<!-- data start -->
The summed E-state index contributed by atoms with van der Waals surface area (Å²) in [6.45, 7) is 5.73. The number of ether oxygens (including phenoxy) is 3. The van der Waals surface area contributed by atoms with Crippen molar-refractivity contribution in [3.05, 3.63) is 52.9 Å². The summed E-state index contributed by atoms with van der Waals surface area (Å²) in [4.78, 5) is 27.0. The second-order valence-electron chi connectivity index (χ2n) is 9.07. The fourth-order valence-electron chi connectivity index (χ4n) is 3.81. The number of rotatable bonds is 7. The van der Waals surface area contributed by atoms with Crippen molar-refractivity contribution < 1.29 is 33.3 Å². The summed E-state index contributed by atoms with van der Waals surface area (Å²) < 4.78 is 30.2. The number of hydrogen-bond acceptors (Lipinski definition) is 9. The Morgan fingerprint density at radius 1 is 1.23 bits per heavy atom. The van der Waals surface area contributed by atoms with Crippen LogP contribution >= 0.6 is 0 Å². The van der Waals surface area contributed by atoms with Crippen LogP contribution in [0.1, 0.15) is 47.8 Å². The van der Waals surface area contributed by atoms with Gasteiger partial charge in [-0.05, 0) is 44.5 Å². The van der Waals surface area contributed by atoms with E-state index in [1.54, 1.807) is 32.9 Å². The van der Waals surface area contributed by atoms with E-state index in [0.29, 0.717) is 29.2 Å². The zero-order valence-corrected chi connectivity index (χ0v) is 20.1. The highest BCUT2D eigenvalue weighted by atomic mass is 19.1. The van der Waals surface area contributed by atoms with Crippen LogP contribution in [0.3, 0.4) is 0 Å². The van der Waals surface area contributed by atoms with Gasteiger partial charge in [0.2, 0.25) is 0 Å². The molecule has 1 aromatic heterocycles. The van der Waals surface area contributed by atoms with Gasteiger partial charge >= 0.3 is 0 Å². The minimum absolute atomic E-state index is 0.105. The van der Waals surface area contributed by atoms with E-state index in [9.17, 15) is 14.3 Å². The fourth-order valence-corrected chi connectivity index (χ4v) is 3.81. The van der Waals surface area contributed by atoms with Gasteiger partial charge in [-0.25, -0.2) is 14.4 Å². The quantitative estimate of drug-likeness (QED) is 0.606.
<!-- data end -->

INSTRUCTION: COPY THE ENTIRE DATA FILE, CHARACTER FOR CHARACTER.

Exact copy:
The summed E-state index contributed by atoms with van der Waals surface area (Å²) in [6.45, 7) is 5.73. The number of ether oxygens (including phenoxy) is 3. The van der Waals surface area contributed by atoms with Crippen molar-refractivity contribution in [3.05, 3.63) is 52.9 Å². The summed E-state index contributed by atoms with van der Waals surface area (Å²) in [4.78, 5) is 27.0. The second-order valence-electron chi connectivity index (χ2n) is 9.07. The fourth-order valence-electron chi connectivity index (χ4n) is 3.81. The number of rotatable bonds is 7. The van der Waals surface area contributed by atoms with Crippen molar-refractivity contribution < 1.29 is 33.3 Å². The summed E-state index contributed by atoms with van der Waals surface area (Å²) < 4.78 is 30.2. The number of hydrogen-bond acceptors (Lipinski definition) is 9. The Morgan fingerprint density at radius 1 is 1.23 bits per heavy atom. The van der Waals surface area contributed by atoms with Crippen LogP contribution >= 0.6 is 0 Å². The van der Waals surface area contributed by atoms with Crippen LogP contribution in [0.1, 0.15) is 47.8 Å². The van der Waals surface area contributed by atoms with Gasteiger partial charge in [-0.05, 0) is 44.5 Å². The van der Waals surface area contributed by atoms with E-state index in [1.54, 1.807) is 32.9 Å². The van der Waals surface area contributed by atoms with E-state index in [0.29, 0.717) is 29.2 Å². The zero-order valence-corrected chi connectivity index (χ0v) is 20.1. The highest BCUT2D eigenvalue weighted by atomic mass is 19.1. The van der Waals surface area contributed by atoms with Crippen LogP contribution in [0.3, 0.4) is 0 Å². The van der Waals surface area contributed by atoms with Gasteiger partial charge in [0.2, 0.25) is 0 Å². The molecule has 1 aromatic heterocycles. The van der Waals surface area contributed by atoms with Gasteiger partial charge >= 0.3 is 0 Å². The minimum absolute atomic E-state index is 0.105. The van der Waals surface area contributed by atoms with E-state index in [9.17, 15) is 14.3 Å². The fourth-order valence-corrected chi connectivity index (χ4v) is 3.81. The van der Waals surface area contributed by atoms with Gasteiger partial charge in [-0.25, -0.2) is 14.4 Å². The quantitative estimate of drug-likeness (QED) is 0.606.